One night, The Ruler announces that there will be a hunt, sponsored by the government, for the last remaining humans and a few “lucky” citizens will be chosen to participate.  Gene’s number is pulled, and he is forced to leave the safety of his home and prepare for this great honor along with six other vampires.  As he struggles to survive the training, he discovers that he is not the only one keeping secrets, and being human is not at all what he thought. 

  

Andrew Fukuda’s writing captures the isolation and even terror of being an outsider in an otherwise homogenous community.  His first novel, The Crossing, was an ALA Booklist Editor’s Choice. The Hunt is the first in a new series and was dubbed “unputdownable” by Becca Fitzpatrick (Hush, Hush).  Fans of “old school” vampire fiction will celebrate this fast-paced yet character-driven story.

Sam

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A Voice for His Generation

A Voice for His Generation

posted by:
May 29, 2012 - 6:01am

PulpheadAs a contributor to many publications such as GQ, Harper’s, and The New York Times Magazine, John Jeremiah Sullivan, Southern editor for The Paris Review, is an accomplished essayist. His collection, Pulphead: Essays, brings together fourteen of his best long-form works from the past decade. Sullivan writes on intriguing topics, including a visit to a large, annual Christian rock festival in Kentucky. There he meets a group of young men from West Virginia who he connects with and learns their varied motivations for being there. A strong sense of place and emotion is stirred when he places himself among the throngs of believers, many of whom come to this event year after year. A supporting “character” is the RV that Sullivan rents to attend the occasion; he explores the benefits and foibles of having such a vehicle there.

 

A more personal essay describes Sullivan’s experience after his brother Worth is electrocuted in a bizarre accident, and the resulting aftermath of the coma that follows. As in many of the essays, humor worms its way into otherwise sobering events, such as recounting how many details of this incident were remembered because it had appeared on reality show Rescue 911, hosted by William Shatner. Perhaps the most fascinating of his subjects is Mister Lytle, the last of a scholarly group known as the “Twelve Southerners”. Sullivan spends some months living with the 92-year-old man, and the experiences that they share are captivating. A window into the Old South that still existed not too very long ago is opened and strikingly examined.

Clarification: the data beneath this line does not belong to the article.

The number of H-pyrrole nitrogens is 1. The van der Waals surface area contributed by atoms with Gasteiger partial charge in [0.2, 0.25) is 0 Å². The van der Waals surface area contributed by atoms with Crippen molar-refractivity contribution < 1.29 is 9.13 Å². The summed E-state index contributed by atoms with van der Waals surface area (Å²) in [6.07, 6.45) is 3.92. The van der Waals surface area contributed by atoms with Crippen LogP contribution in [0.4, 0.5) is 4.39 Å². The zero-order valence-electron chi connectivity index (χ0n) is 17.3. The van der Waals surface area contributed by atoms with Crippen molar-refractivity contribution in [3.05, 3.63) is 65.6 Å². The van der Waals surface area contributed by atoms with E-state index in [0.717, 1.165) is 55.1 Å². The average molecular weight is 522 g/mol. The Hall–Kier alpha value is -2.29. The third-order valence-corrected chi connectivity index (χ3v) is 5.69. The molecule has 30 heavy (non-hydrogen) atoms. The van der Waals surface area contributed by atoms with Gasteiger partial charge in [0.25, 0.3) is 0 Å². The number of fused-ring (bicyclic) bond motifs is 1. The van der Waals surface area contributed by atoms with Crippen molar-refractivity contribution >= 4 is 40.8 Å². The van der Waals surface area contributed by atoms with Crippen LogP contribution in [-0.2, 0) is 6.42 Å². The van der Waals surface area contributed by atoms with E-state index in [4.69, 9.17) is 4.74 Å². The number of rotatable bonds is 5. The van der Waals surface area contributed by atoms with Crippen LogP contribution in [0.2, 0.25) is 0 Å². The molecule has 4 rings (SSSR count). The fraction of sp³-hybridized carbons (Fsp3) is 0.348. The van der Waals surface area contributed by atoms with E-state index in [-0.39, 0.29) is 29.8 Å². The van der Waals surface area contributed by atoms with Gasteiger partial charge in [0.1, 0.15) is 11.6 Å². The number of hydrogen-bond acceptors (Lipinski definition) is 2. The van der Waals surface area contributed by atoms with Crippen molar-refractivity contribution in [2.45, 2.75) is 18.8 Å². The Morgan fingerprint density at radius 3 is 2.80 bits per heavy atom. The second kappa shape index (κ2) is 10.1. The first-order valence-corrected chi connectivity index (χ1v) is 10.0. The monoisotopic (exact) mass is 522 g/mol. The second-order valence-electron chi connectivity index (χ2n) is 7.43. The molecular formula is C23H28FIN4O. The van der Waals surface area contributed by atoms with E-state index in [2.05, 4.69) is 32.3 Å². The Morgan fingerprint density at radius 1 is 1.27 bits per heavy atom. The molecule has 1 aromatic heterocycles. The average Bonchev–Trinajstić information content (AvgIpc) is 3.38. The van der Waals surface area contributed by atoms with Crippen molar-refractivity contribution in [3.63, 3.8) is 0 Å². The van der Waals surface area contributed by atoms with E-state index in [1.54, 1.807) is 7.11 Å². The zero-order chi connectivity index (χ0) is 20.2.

Other topics include the Gulf Coast of Mississippi just days just after Hurricane Katrina; the experiences of reality show characters after "their" season has passed; and one essay each on Michael Jackson and Axl Rose. John Jeremiah Sullivan is a writer who captures the longing, introspection, and world-weariness that exemplify the feelings of his Gen X contemporaries.

Todd

categories:

 
 

A Ride in the Blistering Sun

A Lady Cyclist's Guide to KashgarArdent convictions entwined with bewitching messages of faith can be a stormy mix, especially when boundaries blur and cultures clash. Two British sisters face this predicament. Their efforts to help establish a Christian mission in rural China extract a high price in Suzanne Joinson's impressive, multi-layered debut novel, A Lady Cyclist's Guide to Kashgar.  

 

The story begins in 1923 in the ancient Silk Road city of Kashgar, where new missionaries Lizzie and Eva English join their aloof, determined leader, Millicent Frost. While Lizzie appears passionate, Eva is suspicious of religious conversion and is basically along for the ride, literally. Traveling with her trusty BSA lady's roadster bicycle, Eva hopes to publish her guidebook, A Lady Cyclist's Guide to Kashgar. Meanwhile, another story unfolds in present day London. Frieda Blakeman is feeling alone and dislocated in her life when she meets a homeless man from Yemen who appears one day sleeping outside her door. Their eventual friendship leads the pair to an abandoned flat Frieda has inherited and to a minefield of family history. 

 

Joinson's alternating narrative style sets the stage for what is to come. The parallel storylines share symbolism and metaphors that link together the characters' connection to their world and the ability to escape that connection. It is no coincidence that birds feature prominently in both stories as a symbolic "sense of freedom" or that Eva's bicycle is a "shield and my method of escape."